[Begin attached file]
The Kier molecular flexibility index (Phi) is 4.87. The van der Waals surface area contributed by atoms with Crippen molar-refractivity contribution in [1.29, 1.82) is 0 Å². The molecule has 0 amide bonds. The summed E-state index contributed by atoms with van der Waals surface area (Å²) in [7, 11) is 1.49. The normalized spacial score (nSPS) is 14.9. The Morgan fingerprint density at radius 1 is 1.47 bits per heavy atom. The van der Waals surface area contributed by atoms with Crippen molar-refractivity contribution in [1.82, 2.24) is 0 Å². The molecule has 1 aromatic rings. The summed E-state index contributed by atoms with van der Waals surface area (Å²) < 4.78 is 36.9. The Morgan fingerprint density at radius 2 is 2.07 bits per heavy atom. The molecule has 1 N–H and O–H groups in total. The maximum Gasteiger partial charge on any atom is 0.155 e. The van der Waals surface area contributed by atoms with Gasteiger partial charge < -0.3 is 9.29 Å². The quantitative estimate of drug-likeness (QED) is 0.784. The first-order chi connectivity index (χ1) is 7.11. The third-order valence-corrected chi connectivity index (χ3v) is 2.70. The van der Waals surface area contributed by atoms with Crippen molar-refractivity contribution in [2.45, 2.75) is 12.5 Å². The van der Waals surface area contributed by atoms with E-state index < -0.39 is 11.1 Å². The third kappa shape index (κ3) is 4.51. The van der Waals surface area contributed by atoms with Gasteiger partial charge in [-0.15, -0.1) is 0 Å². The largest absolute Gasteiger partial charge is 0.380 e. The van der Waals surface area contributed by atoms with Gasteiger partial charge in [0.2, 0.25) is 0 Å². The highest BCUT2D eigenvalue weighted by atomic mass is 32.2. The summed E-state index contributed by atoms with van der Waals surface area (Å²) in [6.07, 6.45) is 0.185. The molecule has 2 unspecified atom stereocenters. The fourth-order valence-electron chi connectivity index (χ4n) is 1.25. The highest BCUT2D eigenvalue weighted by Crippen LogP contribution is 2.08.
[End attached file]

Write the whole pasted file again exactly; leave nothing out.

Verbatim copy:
The Kier molecular flexibility index (Phi) is 4.87. The van der Waals surface area contributed by atoms with Crippen molar-refractivity contribution in [1.29, 1.82) is 0 Å². The molecule has 0 amide bonds. The summed E-state index contributed by atoms with van der Waals surface area (Å²) in [7, 11) is 1.49. The normalized spacial score (nSPS) is 14.9. The Morgan fingerprint density at radius 1 is 1.47 bits per heavy atom. The van der Waals surface area contributed by atoms with Crippen molar-refractivity contribution in [1.82, 2.24) is 0 Å². The molecule has 1 aromatic rings. The summed E-state index contributed by atoms with van der Waals surface area (Å²) < 4.78 is 36.9. The Morgan fingerprint density at radius 2 is 2.07 bits per heavy atom. The molecule has 1 N–H and O–H groups in total. The maximum Gasteiger partial charge on any atom is 0.155 e. The van der Waals surface area contributed by atoms with Gasteiger partial charge < -0.3 is 9.29 Å². The quantitative estimate of drug-likeness (QED) is 0.784. The first-order chi connectivity index (χ1) is 7.11. The third-order valence-corrected chi connectivity index (χ3v) is 2.70. The van der Waals surface area contributed by atoms with Crippen molar-refractivity contribution in [2.45, 2.75) is 12.5 Å². The van der Waals surface area contributed by atoms with E-state index < -0.39 is 11.1 Å². The third kappa shape index (κ3) is 4.51. The van der Waals surface area contributed by atoms with Gasteiger partial charge in [-0.15, -0.1) is 0 Å². The largest absolute Gasteiger partial charge is 0.380 e. The van der Waals surface area contributed by atoms with Gasteiger partial charge in [0.2, 0.25) is 0 Å². The highest BCUT2D eigenvalue weighted by atomic mass is 32.2. The summed E-state index contributed by atoms with van der Waals surface area (Å²) in [6.07, 6.45) is 0.185. The molecule has 2 unspecified atom stereocenters. The fourth-order valence-electron chi connectivity index (χ4n) is 1.25. The highest BCUT2D eigenvalue weighted by Crippen LogP contribution is 2.08.